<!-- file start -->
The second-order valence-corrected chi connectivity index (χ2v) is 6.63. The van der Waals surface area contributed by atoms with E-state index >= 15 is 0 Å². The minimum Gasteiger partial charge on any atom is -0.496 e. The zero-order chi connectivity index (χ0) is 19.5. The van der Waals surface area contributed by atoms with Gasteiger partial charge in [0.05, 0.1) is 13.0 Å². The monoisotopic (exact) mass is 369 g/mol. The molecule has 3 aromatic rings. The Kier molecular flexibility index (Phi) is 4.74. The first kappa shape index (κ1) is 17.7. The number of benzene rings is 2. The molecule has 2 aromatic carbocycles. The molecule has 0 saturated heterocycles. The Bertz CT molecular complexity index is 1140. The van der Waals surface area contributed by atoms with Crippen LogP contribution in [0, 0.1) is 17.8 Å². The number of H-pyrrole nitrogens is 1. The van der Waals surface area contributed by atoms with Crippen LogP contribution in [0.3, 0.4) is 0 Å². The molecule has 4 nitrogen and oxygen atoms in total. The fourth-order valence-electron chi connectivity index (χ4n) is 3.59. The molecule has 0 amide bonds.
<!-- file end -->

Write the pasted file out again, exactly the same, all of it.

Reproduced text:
The second-order valence-corrected chi connectivity index (χ2v) is 6.63. The van der Waals surface area contributed by atoms with E-state index >= 15 is 0 Å². The minimum Gasteiger partial charge on any atom is -0.496 e. The zero-order chi connectivity index (χ0) is 19.5. The van der Waals surface area contributed by atoms with Gasteiger partial charge in [0.05, 0.1) is 13.0 Å². The monoisotopic (exact) mass is 369 g/mol. The molecule has 3 aromatic rings. The Kier molecular flexibility index (Phi) is 4.74. The first kappa shape index (κ1) is 17.7. The number of benzene rings is 2. The molecule has 2 aromatic carbocycles. The molecule has 0 saturated heterocycles. The Bertz CT molecular complexity index is 1140. The van der Waals surface area contributed by atoms with Crippen LogP contribution in [0, 0.1) is 17.8 Å². The number of H-pyrrole nitrogens is 1. The van der Waals surface area contributed by atoms with Crippen LogP contribution in [0.3, 0.4) is 0 Å². The molecule has 4 nitrogen and oxygen atoms in total. The fourth-order valence-electron chi connectivity index (χ4n) is 3.59. The molecule has 0 amide bonds.